In that section I also failed to correctly transcribe two of my answers from the question sheet (where I’d circled everything) to the scan sheet—massive rookie error, the kind of error that could prevent a student from achieving a threshold score that would put them into the consideration set for an elite institution.

Ironically enough, given that I make my living as a writer, it was the writing and language section where I gave away the most points. Of this section, Bello said that its focus is “on rules above convention in specific, pedantic ways.” Zeroing in on what the test requires in this section requires you to almost obliterate any appreciation for style, expression or meaning in order to focus on whatever pedantic rule the question is predicated on.

When it came to the math exam, anything past Algebra I and basic geometry was a virtual no-hoper for me, though I did pull out a couple of correct answers on questions where I had no underlying knowledge of the math mechanics by reasoning through the answers relative to the question and making an educated guess or two. My oldest friend called that lucky, but I knew better.

Both Weber and Bello made clear that the chief challenge of these tests is their “speededness”—that they are deliberately designed to make it difficult to complete all the questions in the given time. Thinking quickly under pressure is a necessary component to a very high score.

Having no expertise in mathematics pedagogy, I cannot say whether the way the SAT questions are designed for the math exam is narrow and pedantic in the way the questions on the reading and writing exam are, but I can say I’ve had a successful adulthood without having to be able to do anything meaningful with sines, cosines and tangents.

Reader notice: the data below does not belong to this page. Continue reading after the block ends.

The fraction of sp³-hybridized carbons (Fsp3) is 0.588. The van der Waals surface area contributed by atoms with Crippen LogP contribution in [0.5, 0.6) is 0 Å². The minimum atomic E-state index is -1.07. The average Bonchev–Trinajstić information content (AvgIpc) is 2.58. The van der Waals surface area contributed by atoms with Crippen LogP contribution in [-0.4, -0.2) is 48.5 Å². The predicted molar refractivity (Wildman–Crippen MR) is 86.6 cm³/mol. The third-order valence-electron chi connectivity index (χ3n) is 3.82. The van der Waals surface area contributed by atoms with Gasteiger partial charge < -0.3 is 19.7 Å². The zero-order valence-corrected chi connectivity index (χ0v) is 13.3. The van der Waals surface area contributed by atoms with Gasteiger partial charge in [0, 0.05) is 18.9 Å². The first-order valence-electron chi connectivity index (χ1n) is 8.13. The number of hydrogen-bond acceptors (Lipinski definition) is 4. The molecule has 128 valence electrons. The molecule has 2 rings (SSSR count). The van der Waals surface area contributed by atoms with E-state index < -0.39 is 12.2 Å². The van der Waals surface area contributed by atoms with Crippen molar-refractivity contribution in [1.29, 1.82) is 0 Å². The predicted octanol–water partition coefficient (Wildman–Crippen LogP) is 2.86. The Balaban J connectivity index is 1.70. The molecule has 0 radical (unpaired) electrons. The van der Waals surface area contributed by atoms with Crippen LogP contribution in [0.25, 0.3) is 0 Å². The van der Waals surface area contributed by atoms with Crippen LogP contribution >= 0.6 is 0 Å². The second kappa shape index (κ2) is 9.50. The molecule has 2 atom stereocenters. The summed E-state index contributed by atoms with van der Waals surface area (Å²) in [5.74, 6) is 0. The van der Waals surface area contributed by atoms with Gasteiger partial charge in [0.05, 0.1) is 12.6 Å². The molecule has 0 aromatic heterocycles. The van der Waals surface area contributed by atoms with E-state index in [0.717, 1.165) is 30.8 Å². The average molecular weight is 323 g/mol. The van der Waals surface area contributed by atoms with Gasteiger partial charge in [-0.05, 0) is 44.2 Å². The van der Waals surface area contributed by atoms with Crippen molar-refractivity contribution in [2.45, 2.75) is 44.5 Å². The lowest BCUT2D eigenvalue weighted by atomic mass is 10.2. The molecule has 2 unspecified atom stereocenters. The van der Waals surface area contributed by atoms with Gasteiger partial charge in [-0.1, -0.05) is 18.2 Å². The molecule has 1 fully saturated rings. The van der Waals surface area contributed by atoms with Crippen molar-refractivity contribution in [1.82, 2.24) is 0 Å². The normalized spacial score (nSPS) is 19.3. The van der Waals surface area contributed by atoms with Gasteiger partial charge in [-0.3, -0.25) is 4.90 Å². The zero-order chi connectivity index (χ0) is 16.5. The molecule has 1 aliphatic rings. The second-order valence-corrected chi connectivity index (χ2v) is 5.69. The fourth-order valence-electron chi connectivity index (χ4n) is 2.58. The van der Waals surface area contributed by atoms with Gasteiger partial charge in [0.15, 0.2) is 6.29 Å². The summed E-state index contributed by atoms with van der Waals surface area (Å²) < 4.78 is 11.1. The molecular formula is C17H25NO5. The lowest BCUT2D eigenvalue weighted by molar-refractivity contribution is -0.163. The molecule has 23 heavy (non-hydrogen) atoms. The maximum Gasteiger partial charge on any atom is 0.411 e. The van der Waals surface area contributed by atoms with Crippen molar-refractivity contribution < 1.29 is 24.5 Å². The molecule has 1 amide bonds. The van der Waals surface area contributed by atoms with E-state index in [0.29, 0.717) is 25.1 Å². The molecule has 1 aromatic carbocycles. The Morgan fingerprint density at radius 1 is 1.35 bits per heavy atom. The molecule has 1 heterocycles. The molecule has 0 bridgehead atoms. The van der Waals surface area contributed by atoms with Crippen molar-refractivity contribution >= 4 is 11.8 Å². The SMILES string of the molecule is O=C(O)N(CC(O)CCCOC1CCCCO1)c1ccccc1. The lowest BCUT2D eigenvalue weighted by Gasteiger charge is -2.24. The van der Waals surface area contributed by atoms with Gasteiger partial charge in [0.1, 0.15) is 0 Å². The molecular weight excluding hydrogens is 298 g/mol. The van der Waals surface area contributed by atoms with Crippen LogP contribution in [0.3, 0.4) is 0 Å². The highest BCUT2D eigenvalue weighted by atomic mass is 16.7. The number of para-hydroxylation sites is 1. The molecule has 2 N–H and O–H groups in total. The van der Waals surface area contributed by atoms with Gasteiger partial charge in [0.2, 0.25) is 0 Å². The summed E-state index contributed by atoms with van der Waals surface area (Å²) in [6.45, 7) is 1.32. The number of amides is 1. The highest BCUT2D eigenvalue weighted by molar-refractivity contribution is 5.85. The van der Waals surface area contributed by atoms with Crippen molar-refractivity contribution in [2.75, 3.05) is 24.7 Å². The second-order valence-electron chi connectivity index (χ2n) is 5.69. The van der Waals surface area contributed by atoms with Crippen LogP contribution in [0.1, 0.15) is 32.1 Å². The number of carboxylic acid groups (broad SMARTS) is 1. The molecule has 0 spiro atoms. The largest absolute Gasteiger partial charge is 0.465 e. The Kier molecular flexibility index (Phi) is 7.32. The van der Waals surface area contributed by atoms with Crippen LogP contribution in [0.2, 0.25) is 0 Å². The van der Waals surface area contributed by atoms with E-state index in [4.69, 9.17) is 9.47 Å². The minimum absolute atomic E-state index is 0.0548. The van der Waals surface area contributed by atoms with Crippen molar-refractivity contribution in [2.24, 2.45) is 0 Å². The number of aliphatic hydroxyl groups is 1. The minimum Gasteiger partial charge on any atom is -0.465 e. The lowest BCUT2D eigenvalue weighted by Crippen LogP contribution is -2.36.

Back in 2014, I wrote a post about the vacuity of the phrase “college and career ready” when applied to students, particularly when this supposed readiness was predicated on standardized test scores.

I argued that there were a number of traits that I thought served students well when it came to maximizing the potential of their college educations: being curious, being passionate and being capable of self-regulation.

If you squint, you could see how doing well on the SAT could be a by-product of these traits, but the curiosity, passion and self-regulation would have to be singularly directed toward the object of doing well on the SAT. I bet this is the mindset of students who do score at the top of the curve, and good for them.

But I think we can all agree that there are many other ways for someone to manifest those traits and that doing aces on the SAT is probably well down the list of meaningful activities in which we could demonstrate those traits.

Deep down, when someone has passionate feelings about the importance and validity of the SAT, I think it’s mostly a matter of them operating from a different set of values than I attach to education. I think they believe in the central importance of the ranking and sorting function of schooling.

I’ve always been interested in the learning and development side of things, and for me, there’s not much of interest to be learned by taking the SAT.